As explained in this eMedTV page, natalizumab may not be an appropriate treatment option for someone with a history of an organ transplant or liver disease. This page lists warnings and precautions for natalizumab, and describes problems that may occur.
  • Precautions and Warnings With Sulfasalazine
    You should not take sulfasalazine if you have an intestinal or urinary blockage. This eMedTV Web page contains other precautions and warnings with sulfasalazine, including a more detailed list of people who should avoid taking the medication.
  • Precautions and Warnings With Sulfasalazine Delayed-Release
    You should not take sulfasalazine delayed-release if you are allergic to sulfa drugs or aspirin. This eMedTV page contains other precautions and warnings with sulfasalazine delayed-release, including a detailed list of who should not take the drug.
  • Problems With Asacol
    Some people who take Asacol develop problems such as belching, muscle pain, and a sore throat. This eMedTV article explores the side effects of this ulcerative colitis treatment and provides a link to more detailed information.
  • Problems With Azulfidine
    The most commonly reported problems with Azulfidine include headaches and nausea. This page of the eMedTV Web site describes other side effects this drug may cause, including rare and potentially serious ones, and what to do if they occur.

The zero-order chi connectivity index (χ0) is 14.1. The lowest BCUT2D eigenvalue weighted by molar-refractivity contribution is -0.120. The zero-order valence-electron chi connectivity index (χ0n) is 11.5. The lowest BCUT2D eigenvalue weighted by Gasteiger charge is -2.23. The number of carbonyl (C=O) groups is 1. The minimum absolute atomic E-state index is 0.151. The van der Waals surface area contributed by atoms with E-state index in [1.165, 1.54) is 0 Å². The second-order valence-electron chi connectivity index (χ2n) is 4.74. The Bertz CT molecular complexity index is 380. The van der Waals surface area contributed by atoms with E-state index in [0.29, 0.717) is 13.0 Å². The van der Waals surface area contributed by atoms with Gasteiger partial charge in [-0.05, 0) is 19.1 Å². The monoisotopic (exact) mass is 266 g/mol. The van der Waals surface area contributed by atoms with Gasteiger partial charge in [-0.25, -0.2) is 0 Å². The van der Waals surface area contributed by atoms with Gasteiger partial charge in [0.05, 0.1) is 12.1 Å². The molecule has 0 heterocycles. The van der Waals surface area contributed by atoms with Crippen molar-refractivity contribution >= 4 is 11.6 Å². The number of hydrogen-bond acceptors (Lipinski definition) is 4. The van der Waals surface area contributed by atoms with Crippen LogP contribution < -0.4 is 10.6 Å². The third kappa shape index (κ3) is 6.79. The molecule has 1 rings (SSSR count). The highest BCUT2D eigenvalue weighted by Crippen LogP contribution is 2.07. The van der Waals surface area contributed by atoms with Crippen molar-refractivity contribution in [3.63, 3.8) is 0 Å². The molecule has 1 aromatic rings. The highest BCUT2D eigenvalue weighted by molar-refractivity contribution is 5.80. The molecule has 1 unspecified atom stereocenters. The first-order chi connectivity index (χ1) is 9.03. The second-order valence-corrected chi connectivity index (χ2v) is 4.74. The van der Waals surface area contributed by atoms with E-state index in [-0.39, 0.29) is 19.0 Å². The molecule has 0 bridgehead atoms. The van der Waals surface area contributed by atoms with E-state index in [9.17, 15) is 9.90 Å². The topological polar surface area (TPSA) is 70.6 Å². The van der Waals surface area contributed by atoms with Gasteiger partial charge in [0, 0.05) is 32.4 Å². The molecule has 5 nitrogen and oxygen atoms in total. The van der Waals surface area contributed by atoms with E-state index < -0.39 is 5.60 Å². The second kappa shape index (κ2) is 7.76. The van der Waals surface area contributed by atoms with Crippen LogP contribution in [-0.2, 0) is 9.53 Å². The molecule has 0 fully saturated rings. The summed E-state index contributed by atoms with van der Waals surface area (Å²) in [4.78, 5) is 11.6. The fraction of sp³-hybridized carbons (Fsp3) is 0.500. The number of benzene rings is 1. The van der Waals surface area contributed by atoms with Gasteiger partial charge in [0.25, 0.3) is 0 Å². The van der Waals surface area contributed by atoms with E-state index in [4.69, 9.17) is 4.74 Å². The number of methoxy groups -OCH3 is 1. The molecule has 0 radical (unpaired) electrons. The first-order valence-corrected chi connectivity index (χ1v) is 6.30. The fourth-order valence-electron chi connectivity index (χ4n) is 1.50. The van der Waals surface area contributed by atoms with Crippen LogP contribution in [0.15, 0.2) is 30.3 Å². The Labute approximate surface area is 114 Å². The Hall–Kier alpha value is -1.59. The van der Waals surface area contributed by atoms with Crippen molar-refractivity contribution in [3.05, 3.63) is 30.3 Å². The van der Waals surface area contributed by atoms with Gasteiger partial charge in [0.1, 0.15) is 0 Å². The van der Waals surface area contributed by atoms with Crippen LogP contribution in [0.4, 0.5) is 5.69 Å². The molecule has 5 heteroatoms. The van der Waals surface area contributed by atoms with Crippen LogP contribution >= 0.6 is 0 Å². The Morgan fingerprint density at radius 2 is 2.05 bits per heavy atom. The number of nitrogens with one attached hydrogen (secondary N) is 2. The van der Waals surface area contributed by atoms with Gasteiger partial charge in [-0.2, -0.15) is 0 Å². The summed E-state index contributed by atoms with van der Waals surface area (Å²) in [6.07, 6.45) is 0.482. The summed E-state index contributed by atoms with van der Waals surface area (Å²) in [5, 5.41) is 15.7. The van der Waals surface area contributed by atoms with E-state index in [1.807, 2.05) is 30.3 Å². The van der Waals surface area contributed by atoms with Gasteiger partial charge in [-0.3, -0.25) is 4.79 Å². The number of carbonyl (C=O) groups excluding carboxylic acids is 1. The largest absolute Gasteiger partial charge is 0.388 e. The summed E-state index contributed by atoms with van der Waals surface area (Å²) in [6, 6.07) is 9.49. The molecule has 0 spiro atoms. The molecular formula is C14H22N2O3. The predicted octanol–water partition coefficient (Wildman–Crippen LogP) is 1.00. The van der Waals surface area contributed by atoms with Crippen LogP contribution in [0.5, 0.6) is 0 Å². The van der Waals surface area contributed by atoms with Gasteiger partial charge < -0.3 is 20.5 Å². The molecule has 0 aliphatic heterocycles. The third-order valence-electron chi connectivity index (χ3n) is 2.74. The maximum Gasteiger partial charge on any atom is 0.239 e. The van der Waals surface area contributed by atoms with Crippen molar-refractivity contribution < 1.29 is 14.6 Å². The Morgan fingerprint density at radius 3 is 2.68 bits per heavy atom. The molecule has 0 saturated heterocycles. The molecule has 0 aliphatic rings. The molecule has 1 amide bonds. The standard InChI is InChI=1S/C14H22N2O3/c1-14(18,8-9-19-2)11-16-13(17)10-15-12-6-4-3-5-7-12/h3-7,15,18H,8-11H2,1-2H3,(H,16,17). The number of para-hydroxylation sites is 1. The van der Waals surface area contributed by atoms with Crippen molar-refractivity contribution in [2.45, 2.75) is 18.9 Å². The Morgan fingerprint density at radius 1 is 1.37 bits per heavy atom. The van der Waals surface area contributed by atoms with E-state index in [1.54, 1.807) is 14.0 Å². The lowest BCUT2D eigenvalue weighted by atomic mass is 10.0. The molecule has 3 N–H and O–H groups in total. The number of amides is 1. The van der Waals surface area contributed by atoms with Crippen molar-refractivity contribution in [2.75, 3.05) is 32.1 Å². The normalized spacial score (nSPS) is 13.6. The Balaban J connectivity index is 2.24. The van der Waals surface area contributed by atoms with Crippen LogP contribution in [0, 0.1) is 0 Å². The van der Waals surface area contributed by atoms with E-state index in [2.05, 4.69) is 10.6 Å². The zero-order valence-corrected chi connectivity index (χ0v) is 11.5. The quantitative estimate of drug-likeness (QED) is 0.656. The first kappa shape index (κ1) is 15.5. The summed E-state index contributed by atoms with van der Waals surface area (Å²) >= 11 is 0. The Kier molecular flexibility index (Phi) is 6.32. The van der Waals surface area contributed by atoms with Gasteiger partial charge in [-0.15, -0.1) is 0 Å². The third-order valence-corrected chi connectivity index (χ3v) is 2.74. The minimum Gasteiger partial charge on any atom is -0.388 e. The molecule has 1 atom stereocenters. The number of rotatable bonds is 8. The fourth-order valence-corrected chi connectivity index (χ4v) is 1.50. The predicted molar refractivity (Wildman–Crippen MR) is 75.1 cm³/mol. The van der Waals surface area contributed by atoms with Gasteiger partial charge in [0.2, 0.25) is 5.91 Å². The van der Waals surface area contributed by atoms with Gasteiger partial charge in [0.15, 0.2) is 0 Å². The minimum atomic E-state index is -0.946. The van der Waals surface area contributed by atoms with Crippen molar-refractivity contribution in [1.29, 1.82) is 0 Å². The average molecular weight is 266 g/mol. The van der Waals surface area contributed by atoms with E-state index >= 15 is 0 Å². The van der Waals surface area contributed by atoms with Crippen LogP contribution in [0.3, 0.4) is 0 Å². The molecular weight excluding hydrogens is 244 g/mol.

• Problems With Colazal
    Diarrhea and joint pain are some of the commonly reported problems with Colazal. However, as this eMedTV segment explains, most people are able to take it without having any reactions. This article offers a brief overview of the drug's side effects.
  • Problems With Humira
    Some of the potential problems with Humira can involve nausea and sinus infections. This article from the eMedTV Web site describes other possible risks with this drug, including potentially serious side effects that require immediate medical care.
  • Problems With Infliximab
    Infliximab is generally a safe and effective treatment for many inflammatory conditions. However, as this eMedTV page explains, problems can occur while using it. This article looks at some of infliximab's most commonly reported side effects.
  • Problems With Lialda
    This selection of the eMedTV archives provides a brief look at some problems with Lialda that you should be aware of before starting treatment. It also includes a link to more detailed information on this topic.
  • Problems With Pentasa
    In general, most people do not have any problems with Pentasa; however, this eMedTV segment explains that adverse reactions are still possible. This page discusses some of the most common side effects of Pentasa and offers a link to more information.
  • Problems With Sulfasalazine